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Thursday, January 17, 2019

Denial of Request for Body Camera Video Violated FOIA

As we noted yesterday, the PAC has already issued two binding opinions this year. We reported on one of them yesterday, and here is the other:

In PAC Op. 19-001, a law firm requested a copy of a body-camera recording of a traffic incident in which the law firm's client was involved. The Chicago Police Department denied the request, citing the Law Enforcement Officer-Worn Body Camera Act. Specifically, the CPD stated that the Body Camera Act prohibited release of body camera recordings unless the recording had been previously "flagged." The requester appealed the denial to the PAC, arguing that the Act does not require prior flagging when the request for release of the recording is the subject or the subject's attorney.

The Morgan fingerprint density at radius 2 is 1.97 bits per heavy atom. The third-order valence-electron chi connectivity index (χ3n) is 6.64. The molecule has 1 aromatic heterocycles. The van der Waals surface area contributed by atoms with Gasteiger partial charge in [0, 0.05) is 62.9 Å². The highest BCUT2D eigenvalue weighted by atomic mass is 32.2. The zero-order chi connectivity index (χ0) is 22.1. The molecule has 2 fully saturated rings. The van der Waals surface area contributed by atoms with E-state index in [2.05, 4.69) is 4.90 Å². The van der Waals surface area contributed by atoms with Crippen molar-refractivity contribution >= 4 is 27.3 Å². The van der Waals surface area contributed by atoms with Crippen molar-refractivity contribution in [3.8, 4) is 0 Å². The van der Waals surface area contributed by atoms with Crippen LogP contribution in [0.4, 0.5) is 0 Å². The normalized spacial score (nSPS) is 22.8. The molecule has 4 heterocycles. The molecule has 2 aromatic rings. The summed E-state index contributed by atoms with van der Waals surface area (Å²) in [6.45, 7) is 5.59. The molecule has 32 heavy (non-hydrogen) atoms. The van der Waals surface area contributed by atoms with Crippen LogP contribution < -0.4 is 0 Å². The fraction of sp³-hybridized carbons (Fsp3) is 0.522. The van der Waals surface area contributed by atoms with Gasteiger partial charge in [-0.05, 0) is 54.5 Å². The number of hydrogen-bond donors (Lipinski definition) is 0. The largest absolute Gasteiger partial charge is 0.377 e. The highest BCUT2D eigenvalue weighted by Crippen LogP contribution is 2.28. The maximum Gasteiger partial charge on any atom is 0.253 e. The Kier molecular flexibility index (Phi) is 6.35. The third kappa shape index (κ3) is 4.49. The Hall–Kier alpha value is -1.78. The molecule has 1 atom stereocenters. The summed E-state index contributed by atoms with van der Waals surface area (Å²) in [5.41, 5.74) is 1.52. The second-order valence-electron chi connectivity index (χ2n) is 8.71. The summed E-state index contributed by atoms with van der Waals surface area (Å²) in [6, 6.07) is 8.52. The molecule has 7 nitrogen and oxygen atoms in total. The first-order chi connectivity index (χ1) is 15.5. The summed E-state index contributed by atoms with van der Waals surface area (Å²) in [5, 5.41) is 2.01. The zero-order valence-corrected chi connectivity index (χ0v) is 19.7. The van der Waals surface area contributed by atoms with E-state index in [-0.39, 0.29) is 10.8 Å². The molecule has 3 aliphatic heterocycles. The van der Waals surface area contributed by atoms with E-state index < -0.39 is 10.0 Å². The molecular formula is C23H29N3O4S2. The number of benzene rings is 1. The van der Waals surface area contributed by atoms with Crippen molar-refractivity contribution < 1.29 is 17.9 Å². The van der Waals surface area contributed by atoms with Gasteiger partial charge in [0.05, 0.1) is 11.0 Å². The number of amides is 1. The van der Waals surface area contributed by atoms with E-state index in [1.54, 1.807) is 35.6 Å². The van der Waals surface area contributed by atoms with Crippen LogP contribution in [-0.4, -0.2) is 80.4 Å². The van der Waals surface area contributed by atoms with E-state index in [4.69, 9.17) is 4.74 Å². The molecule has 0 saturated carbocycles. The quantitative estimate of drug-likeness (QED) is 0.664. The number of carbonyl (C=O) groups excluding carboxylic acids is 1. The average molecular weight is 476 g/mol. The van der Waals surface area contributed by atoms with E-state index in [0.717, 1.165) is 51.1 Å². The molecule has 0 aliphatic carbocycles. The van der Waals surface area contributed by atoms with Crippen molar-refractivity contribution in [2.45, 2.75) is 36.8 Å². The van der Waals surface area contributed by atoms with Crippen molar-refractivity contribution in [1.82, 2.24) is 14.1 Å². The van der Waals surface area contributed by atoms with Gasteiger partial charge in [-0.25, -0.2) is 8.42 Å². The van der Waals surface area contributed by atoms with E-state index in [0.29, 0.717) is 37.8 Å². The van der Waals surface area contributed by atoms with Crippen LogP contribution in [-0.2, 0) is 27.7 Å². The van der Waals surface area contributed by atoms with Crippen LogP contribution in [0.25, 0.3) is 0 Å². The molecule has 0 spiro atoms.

The PAC agreed with the requester, and found CPD in violation of FOIA for not releasing the recording. Specifically, the PAC noted that the Body Camera Act allows disclosure of recordings under FOIA in certain limited circumstances.  First, a recording can be released if it is "flagged" because of a complaint, discharge of a firearm, use of force, arrest or detention, or resulting death or body harm. Second, a recording can be released to the subject, the subject's attorney, the officer, or the officer's representative. The PAC rejected CPD's argument that the latter exception also required prior "flagging," finding that the statute did not include that language when allowing release to certain individuals. As a result, the PAC found CPD in violation of FOIA for not releasing the video recording to the subject's attorney. 


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